I’ve included a recipe for Roman Style Tripe below adapted from The Talisman Italian Cook Book from 1972 which I have on my shelf.
I can see that Amazon has sellers that are trying to sell this book for over $100 which is nuts so I won’t bother linking to it. You might be able to find a used copy on Etsy or someplace else.
Who Eats Tripe?
Tripe is used in multiple cuisines, however I am only familiar with it in Italian cooking.
If you like meat-filled recipes you may want to check out some cookbooks on Amazon that should have some pretty cool and interesting recipes you can try in addition to the one I’m offering below.
My First Experience Eating Tripe in Italy
However, the first time I heard of tripe (prounounced trippa) was in San Giovanni Incarico, Italy at my cousin’s house. No one spoke a word of English and all I had to go on was my English/Italian dictionary.
Sitting at a round table crowded with family, I sat there eating a piece of sausage that would have fed 5 people easily back here in the States.
Along with the sausage, I was served nice white spongy textured strips of something that I cut and started to eat.
After tasting this mysterious meat, I knew it was nothing I had eaten before and I knew instinctively that it was something that my own stomach was not ready to handle.
After using my Italian-American dictionary, I put two and two together and I learned I was eating Tripe (pronounced tree-pah).
To soften any potential insult, I said in America we don’t eat this, followed by a ton of “Mi dispiace”. White lie? Well, in my family we never ate it.
Fortunately, word spread and it became something we had a good laugh about! Many people still eat this meat and so it deserves mention.
When Did We Start Eating Tripe?
The question should really be stated, “Who ate tripe?”. Tripe goes back as much of Italian food do – to the poor.
It was cheap and wasn’t considered a luxury as many Italians especially during the WWII era, was too poor to purchase beef or other meats, but they could afford the tripe.
Tripe is eaten in many cultures not just Italian. I’ve seen it used in UK recipes and in Korean. Wherever people have cows… you’ll probably find a history of tripe.
Who Eats Tripe Today?
Ironically, it seems tripe has been revitalized and is now being served in restaurants across the country.
Should we scoff? No, look at lobster – once considered unfit for the upper class it was left to the lower class citizens and slaves to eat. And snails – do we really think snails was always a luxury menu item – and let’s not forget caviar… probably not.
Tripe is served in many cities such as NYC as noted in Bloomberg.com, or by Chef Tim Timko of Lenzi’s Italian Restaurant in Pennsylvania, if it still exists at the time I’ve updated this post in 2022.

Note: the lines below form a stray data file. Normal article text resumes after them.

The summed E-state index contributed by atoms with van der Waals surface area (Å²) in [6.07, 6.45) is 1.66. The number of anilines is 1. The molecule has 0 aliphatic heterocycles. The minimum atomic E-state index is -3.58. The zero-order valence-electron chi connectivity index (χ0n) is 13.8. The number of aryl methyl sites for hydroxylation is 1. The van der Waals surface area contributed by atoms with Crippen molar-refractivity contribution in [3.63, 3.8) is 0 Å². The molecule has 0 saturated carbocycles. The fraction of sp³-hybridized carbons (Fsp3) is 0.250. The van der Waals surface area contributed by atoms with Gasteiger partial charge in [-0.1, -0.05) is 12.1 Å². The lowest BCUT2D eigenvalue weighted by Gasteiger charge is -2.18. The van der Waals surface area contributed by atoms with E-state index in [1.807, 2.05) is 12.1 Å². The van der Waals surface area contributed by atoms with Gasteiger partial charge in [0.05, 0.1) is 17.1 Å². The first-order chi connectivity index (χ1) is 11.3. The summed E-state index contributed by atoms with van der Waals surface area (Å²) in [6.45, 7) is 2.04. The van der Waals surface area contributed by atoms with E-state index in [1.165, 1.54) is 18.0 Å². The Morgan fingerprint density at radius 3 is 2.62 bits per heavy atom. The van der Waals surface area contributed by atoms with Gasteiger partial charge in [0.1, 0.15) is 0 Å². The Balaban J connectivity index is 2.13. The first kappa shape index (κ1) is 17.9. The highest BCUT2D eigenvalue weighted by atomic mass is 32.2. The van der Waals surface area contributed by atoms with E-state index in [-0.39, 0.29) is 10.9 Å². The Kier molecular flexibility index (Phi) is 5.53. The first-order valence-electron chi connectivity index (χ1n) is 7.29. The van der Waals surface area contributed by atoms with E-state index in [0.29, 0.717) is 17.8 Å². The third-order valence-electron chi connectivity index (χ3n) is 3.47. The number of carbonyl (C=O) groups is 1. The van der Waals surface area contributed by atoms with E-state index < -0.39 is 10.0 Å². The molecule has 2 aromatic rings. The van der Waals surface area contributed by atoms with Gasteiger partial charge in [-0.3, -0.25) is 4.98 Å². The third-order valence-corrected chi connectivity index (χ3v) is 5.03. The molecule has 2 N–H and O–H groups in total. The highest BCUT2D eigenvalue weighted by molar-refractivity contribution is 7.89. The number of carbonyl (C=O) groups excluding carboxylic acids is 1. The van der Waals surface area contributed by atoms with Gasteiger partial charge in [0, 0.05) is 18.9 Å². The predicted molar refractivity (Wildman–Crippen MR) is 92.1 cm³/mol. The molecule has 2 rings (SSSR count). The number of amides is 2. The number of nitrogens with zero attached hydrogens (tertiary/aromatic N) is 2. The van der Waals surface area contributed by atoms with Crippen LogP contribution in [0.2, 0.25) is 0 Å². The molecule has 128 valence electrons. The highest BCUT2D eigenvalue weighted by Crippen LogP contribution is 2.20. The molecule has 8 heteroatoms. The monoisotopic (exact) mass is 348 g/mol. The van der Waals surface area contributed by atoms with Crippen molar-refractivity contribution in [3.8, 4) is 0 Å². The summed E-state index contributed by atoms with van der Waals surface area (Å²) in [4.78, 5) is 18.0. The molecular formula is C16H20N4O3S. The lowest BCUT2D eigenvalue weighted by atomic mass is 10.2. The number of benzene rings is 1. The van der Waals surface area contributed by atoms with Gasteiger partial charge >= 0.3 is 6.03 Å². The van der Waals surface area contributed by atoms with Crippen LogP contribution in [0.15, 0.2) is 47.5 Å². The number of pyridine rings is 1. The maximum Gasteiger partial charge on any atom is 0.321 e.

Tripe is also making a comeback in the UK as described from this article back in April 2010 by telegraph.co.uk. No those aren’t sea urchins – those are you guessed it…
Dare I say, it’s even come to a super market near me.
Where to Buy Tripe?
The best place will be from your local butcher for fresh tripe. I would recommend asking them if this is something they can supply you, already cleaned up for you. If they don’t, keep asking around.
Since tripe is used in multiple cuisines and not just Italian, this is something someone near you is bound to have.
I’ve seen on Amazon tripe supplements for digestive health, all I can do is point you there as I don’t use tripe for my own digestive health – maybe cause I don’t eat it to begin with (hahaha).
Can Dogs Eat Tripe?
If you’re looking for tripe for your dog (not kidding, it’s a common ingredient), check out Amazon, it seems lamb tripe is popular. There are a variety of tripes including green tripe.
I don’t have much more to say about that topic so check it out online.
How to Serve Tripe?
Tripe or trippa can be served a variety of ways. But what do you serve it with?
Tripe will go well with meats such as sausage as I had it in Italy. If served in a soup or broth I recommend serving with some Italian or artisan bread along with salad or even rice.
You can also serve it atop a bed of pasta, this would be perfect for a roman style recipe as I’ve included in this post.
There are of course more ways to eat and serve tripe, as evidenced by the many cultures that use it more frequently in their dishes than we do.
I ran across this enjoyable article here by Susan Smillie of the guardian.co.uk Word of Mouth Blog. She took it to task to try and enjoy the not so lovely cow’s anatomy, only to find there was simply no way to make it palatable. I don’t feel so alone.
For those who want to try, here’s a recipe from an old family cookbook I’d like to share that I’ve slightly adapted.
But please keep in mind, I’m not a fan of tripe, but given it’s uniqueness and the tradition in Italian cooking, I am glad to share this recipe with you.
Tripe: Roman Style
How to prepare trip Italian-Roman style
- 1 onion chopped
- 2 slices bacon chopped
- 1 tbsp chopped parsley
- 1/2 clove garlic chopped
- 2 tbsp tomato paste
- 1 cup water
- 2 lbs parboiled tripe cut into finger strips
- 1/2 tsp salt
- 1/4 tsp pepper
- 2 tbsp grated Romano or Parmesan cheese
- 1 tbsp chopped mint leaves optional
Place onion, bacon, parsley & garlic in frying pan over medium heat and brown slowly and thoroughly.
Add tomato paste and water and cook 10 minutes.
Add tripe, reduce heat to low and cook slowly 1 hour or until tripe is as tender as you desire
Add salt and pepper and if sauce is too thick add a little water.
Remove from pan, sprinkle with cheese and mint and serve.
This recipe is adapted and slightly modified from THe Talisman Italian Cookbook, 1972.
Good luck – I don’t vouch for any recipe using tripe!
For me, I’ll let someone else do the taste testing on this piece of meat as I’d like to try and keep my own stomach intact. 🙂